Spark Post: Solidarity, Binaries, and Intersectionalities

“Our community needs conversations that explicitly demonstrate how the struggles of Asian, Latina and other women who fall outside the black-white binary are inextricably linked with the oppression of others.”

I read this article called “Feminism and Race: Just Who Counts As A ‘Woman of Color’?” The author recognized that there is a movement towards a more inclusive, multiracial feminism. However, as an Asian-American woman, she has complex feelings about race and feminism since she does not know where she belongs. People often do not consider Asian (and other) women to be “women of color,” and instead think in binaries of black and white. Just as thinking about gender as only male or female has negative implications for those who do not fit neatly into one gender or the other, thinking about race in terms of black and white hampers women who are neither to feel marginalized in feminist circles.

This connects to Bell Hooks’ idea that women have been unable to achieve solidarity based on their gender due to their differences in other aspects of their identity, such as race. This article makes me wonder, does your gender or your race play a bigger part in your identity? Which do you associate with more?

I identify more with being Asian-American than with being female. While both groups are oppressed, my experiences as “The Other” have always seemed to stem from my race more so than my gender: people with racist stereotypes have assumed that I’m not American, can’t speak English, practice martial arts, etc. Many women have experienced getting cat called when they walk home at night. Many times on Penn’s campus, men have said, “Ni hao,” “Anyeonghaseyo,” and “Konichiwa” to me, as if my being Asian is an invitation for them to try out every Asian language they know. This infuriating experience is unique to Asian women, and is an example of oppression that I had always attributed to my race rather than my gender, even though both contribute to others treating me this way.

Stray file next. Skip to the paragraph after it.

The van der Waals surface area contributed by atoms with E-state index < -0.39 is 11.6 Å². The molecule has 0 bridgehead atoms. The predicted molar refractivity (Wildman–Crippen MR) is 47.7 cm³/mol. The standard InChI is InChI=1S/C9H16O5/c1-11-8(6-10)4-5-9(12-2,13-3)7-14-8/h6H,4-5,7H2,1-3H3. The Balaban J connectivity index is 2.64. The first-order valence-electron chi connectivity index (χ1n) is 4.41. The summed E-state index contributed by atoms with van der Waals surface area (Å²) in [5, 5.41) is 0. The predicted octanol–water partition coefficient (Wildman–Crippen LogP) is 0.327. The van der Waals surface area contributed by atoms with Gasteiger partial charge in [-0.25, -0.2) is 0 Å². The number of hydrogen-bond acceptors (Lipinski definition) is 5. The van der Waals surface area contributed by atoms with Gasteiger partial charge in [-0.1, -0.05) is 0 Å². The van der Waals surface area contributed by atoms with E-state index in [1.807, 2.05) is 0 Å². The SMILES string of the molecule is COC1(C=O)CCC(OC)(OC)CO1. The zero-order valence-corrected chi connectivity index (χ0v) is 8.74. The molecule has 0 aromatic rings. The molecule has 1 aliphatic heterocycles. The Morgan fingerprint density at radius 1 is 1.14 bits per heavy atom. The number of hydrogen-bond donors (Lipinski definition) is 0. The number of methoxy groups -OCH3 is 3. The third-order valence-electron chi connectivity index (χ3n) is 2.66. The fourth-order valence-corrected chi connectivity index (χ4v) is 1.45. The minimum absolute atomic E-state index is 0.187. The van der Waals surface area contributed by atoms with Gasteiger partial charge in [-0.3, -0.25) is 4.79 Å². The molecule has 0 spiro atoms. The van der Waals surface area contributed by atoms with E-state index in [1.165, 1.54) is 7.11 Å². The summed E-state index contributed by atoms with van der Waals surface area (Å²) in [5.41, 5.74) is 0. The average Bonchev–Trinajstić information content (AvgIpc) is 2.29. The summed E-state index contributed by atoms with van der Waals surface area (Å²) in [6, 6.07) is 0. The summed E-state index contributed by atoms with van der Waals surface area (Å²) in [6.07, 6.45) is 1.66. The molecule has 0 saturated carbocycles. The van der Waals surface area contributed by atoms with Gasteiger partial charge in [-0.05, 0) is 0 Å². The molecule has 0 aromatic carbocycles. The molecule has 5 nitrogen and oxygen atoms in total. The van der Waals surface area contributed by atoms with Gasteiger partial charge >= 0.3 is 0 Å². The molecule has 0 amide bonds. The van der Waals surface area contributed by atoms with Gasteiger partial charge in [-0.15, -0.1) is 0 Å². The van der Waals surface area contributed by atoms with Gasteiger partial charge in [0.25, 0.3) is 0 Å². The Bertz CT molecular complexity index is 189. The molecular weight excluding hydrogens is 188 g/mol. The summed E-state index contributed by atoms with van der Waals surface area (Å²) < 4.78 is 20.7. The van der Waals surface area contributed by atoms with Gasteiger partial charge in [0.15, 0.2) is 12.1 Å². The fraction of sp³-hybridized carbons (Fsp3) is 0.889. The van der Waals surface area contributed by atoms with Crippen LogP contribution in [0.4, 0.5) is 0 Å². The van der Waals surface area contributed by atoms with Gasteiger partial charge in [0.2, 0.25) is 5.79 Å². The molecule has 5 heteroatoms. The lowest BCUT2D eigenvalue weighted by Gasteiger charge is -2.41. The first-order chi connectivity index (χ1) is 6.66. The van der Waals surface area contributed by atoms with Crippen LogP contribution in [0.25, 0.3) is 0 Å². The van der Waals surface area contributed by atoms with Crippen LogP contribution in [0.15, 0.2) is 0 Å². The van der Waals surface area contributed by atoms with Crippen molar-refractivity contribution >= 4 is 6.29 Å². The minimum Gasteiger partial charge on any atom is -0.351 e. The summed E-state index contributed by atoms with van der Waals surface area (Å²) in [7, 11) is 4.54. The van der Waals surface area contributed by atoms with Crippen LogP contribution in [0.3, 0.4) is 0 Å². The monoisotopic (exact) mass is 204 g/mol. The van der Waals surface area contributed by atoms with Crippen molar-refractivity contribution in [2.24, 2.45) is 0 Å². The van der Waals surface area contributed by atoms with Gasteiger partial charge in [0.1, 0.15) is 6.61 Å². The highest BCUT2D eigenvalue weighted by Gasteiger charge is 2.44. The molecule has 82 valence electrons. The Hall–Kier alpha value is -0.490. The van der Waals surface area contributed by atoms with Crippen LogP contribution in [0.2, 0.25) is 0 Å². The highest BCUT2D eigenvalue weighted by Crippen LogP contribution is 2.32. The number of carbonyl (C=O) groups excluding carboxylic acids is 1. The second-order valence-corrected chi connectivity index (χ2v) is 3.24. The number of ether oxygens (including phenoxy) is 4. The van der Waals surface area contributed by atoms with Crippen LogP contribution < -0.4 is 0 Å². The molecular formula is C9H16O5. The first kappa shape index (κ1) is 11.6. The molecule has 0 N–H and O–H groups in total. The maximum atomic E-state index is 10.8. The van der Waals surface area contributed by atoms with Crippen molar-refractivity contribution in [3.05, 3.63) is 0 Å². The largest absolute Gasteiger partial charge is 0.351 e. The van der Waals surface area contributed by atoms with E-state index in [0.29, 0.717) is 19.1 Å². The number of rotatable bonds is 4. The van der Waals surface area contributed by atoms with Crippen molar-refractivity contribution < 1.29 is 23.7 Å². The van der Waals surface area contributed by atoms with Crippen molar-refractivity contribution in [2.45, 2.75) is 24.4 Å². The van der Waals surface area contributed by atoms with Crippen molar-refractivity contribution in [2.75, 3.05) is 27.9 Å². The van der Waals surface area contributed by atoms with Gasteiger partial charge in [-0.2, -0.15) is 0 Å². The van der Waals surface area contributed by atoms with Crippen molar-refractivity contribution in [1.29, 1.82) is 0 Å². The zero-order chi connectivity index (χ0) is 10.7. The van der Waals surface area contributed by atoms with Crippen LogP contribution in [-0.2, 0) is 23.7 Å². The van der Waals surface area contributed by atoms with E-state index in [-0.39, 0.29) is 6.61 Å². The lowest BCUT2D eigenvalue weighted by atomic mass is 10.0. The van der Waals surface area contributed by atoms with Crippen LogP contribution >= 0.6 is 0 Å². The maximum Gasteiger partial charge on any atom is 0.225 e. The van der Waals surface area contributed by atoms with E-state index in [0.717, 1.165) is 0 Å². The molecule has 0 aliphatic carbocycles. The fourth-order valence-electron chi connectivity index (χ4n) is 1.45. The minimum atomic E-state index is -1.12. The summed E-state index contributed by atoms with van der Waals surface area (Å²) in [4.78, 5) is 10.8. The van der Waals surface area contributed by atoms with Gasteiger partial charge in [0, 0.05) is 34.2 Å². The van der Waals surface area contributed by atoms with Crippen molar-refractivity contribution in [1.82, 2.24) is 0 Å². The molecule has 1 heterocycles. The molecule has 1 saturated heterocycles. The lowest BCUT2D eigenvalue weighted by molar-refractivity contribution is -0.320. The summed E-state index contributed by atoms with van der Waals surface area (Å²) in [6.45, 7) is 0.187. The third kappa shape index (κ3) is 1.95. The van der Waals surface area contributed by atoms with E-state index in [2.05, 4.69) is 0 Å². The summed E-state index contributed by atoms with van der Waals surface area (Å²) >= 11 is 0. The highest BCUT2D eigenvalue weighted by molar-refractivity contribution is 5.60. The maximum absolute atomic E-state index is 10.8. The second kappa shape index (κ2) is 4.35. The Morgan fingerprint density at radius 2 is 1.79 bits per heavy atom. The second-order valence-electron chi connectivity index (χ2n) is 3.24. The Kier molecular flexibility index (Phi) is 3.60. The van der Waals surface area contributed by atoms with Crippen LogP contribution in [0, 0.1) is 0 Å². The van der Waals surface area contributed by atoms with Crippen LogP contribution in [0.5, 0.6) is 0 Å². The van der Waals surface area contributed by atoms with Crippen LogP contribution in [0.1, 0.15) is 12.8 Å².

Before this course, I never felt a connection to the feminist movement. I think this is because oppression related to my race has overshadowed oppression related to my gender, causing me to see myself as an Asian-American first and foremost, and as a woman secondarily. Do you associate more with your race or your gender, or do you think it’s possible to identify equally with both? How do the different aspects of your identity interact to form your relationship with feminism?

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